Recent Message Board Posts
In this space you normally would see our forum. This had been a hold over from earlier days before we had a Facebook page. Just prior to our server issues regular users had been barely using the forum with the majority of new posts from anonymous users asking genealogy questions or spammers. The old forum software does not work with our new version while the new forum software does not carry over old comments to the new forum. As a result, the forum will be discontinued in favor of our Facebook page. If you have questions or comments you can ask them there.
Asylum Projects Facebook Page
If you have genealogical question here is an information page to help you.
Upcoming Events Calendar
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Featured Article Of The Week
Colorado State Hospital
The Colorado Mental Health Institute at Pueblo opened as the Colorado State Insane Asylum on October 23, 1879 on 40 acres of land in northwest Pueblo donated by George M. Chilcott, Colorado's first United States senator. On that date, 11 patients were admitted, nine males and two females from 12 different counties of the state. In 1917, the insane asylum was renamed the Colorado State Hospital. By 1923, the census the hospital climbed to 2,422 and continued to grow until 1961 when the hospital had nearly 6,000 patients. Like many state psychiatric hospitals at that time, it was a self-contained city, providing all the patients' needs within 300 acres of land on the main grounds and 5,000 acres at the dairy farm.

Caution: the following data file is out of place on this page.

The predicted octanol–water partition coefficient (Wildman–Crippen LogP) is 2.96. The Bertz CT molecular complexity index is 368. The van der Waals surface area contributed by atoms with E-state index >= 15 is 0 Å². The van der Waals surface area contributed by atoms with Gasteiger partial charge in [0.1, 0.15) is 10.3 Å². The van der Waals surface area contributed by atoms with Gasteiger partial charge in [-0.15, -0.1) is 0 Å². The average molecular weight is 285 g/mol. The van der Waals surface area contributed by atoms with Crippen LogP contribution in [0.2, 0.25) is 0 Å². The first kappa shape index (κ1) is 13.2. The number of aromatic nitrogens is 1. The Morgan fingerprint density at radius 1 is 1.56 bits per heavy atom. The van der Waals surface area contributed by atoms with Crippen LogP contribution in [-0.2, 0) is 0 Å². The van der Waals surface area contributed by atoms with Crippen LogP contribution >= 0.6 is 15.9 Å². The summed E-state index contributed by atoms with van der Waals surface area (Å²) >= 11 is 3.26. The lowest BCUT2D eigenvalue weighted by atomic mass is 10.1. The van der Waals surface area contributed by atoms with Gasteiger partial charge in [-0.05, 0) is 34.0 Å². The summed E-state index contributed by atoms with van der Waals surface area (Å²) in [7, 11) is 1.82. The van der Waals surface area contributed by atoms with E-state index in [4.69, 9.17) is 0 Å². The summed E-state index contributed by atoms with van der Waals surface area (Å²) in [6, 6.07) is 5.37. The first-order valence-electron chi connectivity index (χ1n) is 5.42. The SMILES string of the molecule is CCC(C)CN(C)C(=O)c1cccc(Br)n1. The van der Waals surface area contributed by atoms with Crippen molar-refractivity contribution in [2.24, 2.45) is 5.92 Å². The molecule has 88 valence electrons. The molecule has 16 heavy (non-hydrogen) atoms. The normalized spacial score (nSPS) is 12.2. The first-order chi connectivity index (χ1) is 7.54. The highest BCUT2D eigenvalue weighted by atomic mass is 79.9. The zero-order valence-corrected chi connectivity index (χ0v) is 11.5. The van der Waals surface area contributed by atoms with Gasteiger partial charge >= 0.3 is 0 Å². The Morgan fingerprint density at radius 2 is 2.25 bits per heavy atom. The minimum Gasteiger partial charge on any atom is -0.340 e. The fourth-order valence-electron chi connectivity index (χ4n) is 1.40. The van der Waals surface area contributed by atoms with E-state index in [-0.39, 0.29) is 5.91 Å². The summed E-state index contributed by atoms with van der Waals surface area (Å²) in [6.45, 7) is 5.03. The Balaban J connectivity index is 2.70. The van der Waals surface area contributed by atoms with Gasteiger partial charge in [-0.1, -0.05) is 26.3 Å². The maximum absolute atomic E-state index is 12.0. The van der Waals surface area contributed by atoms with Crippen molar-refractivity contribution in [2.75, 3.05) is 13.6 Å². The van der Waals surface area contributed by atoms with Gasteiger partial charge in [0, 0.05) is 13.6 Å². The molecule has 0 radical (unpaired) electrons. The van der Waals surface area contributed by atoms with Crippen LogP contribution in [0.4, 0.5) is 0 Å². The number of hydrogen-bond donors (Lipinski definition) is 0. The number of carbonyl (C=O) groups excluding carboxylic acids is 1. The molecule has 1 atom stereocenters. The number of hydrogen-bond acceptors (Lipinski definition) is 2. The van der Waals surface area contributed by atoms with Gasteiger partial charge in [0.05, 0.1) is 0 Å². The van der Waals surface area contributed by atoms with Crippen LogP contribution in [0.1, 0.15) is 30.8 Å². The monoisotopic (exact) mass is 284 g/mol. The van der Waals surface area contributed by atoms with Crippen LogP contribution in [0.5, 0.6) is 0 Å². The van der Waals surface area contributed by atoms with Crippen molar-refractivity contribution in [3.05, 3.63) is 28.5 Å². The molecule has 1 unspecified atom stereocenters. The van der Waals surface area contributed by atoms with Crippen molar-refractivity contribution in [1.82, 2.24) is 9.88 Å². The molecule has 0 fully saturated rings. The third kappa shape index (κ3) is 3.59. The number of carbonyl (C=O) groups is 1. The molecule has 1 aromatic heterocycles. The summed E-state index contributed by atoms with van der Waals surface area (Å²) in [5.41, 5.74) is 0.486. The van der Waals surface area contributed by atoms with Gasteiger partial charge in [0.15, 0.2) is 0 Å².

By 2005, however, the patient census declined to less than 450 patients, a result of the development of medications specifically for mental disorders, and a change in the philosophy and treatment of the mentally ill. The sign at the entrance still reads "Colorado State Hospital" although in 1991 the Colorado Department of Human Services psychiatric facilities names were changed to Colorado Mental Health Institute at Pueblo and Colorado Mental Health Institute at Fort Logan. Click here for more...
Featured Image Of The Week
Lookout Mountain Youth Services Center (“LMYSC”)
, known to all who reside or work there as “The Hill,” has served the state of Colorado as a forward thinking youth corrections program for more than a century. On February 12, 1881, Governor Pitkin enacted enabling legislation to create a humane and progressive rehabilitative school for incorrigible young men between the ages of 7 and 16.